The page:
Music / folk

Review: Spiro/Rayna Gellert

By tony benjamin, Monday Jun 1, 2015

The Lantern Sunday May 31

As the Lauland weekend drew to its close the Colston Hall had that friendly easiness of a festival community and The Lantern was respectably full for its last Lau-led gig. After such a satisfyingly rich diet of Nu Folk, Alt Folk and Psych Folk opening act Rayna Gellert was an equally pleasing reminder of the joys of pure unadulterated American roots music. A devastatingly skilled fiddler in the old-time style she played tunes gathered from the music’s past, written by players like Uncle William Bunt and Uncle Dave Macon. 

Her intricate rendition of The Girl I left Behind Me was a lovely example of how English traditions fed into the American repertoire to become something almost unrecognisable, while a sleazy version of Black Eyed Susan had a Louisiana gumbo flavour via the Blue Ridge Mountains. By contrast there was a simple clarity to her rendition of Gospel songs like Long Time Travelling with Jeff Keith’s mandolin and light-touch harmony vocals nicely judged, and when Lau’s Kris Drever popped by he added some fine guitar to the wry ballad 1845.

Though very much a local band Spiro came to Lauland as part of a tour of Europe and Canada on the back of  new Real World CD Welcome Joy and Welcome Sorrow. Their distinctive take on English folk as the root for highly structured acoustic music made them a natural choice for this programme. The subtly layered opening of new number I Am The Blaze gave an element of surprise to the bursts of rhythmic energy that punctuated the tune, a statement of how the band has evolved their approach without losing the important stuff, and the set unfolded a thoroughly entertaining combination of the new and the well-loved.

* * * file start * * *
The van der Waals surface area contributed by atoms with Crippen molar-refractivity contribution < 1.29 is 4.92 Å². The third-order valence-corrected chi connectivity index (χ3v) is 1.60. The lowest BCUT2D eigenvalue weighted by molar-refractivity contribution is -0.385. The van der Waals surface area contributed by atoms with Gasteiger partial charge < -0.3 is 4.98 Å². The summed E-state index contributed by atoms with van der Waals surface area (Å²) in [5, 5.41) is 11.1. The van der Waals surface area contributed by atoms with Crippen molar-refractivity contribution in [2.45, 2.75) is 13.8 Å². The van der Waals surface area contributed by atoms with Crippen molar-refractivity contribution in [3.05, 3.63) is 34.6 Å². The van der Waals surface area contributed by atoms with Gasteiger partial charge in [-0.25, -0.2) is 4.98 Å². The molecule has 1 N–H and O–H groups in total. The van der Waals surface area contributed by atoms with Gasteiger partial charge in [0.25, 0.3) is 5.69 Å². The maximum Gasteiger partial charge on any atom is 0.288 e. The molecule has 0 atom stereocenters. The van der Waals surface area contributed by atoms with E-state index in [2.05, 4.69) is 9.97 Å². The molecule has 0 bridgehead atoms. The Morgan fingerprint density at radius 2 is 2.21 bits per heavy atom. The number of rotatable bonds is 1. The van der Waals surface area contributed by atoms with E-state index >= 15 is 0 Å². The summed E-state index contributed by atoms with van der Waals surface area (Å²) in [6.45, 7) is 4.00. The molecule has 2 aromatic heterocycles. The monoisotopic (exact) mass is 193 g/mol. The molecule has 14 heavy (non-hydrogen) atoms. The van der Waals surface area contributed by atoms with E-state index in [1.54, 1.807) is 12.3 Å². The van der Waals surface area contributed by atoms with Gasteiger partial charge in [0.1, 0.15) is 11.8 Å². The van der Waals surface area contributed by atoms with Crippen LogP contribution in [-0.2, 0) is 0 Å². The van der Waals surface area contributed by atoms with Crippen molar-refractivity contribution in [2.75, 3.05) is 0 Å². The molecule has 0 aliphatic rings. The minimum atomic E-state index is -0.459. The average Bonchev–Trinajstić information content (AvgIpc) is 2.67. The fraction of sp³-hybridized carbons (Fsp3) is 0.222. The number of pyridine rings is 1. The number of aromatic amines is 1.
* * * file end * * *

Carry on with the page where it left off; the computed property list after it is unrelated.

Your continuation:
All the players are miraculously able to sustain two musical lines at once – not so hard for Jason Sparkes on accordion, perhaps, but a real feat for Alex Vann (mandolin) and Jane Harbour (violin) while Jon Hunt has rigged his acoustic guitar with an extra microphone to bring a more distinct bass line into the sound. Thanks to their skills – and Jane’s relentlessly fluent bowing across four strings surely deserves to become a recognised style of playing in its own right – this resulted in up to eight separate parts from the four players, creating a musical complexity that could be hard to follow but was a joy to hear.

As ever their physical presentation was more rock venue than concert hall – Alex prowling about, confronting the others in turn, Jane swooping and stalking (the effect heightened by her remarkable shaman-cum-bridesmaid dress), the band forming and reforming just as the music moved through its changes. It’s always been an important visual element that lifts the experience from what could have seemed a fairly static chamber concert into a live music event.

A final medley of I Fear You Just As I Fear Ghosts with new track Burning Bridge brought everything together, the former’s swooping melody and choppy rhythm coming to an elegiac pause before the latter’s triumphant outburst, the piece patiently notching up note by note to a fitting climax. On this showing of new material it’s clear they haven’t actually burned any bridges, happily, but have further consolidated their very individual fusion of traditional folk themes, systems music and proper job rock abandon – a unique recipe for well-deserved success.

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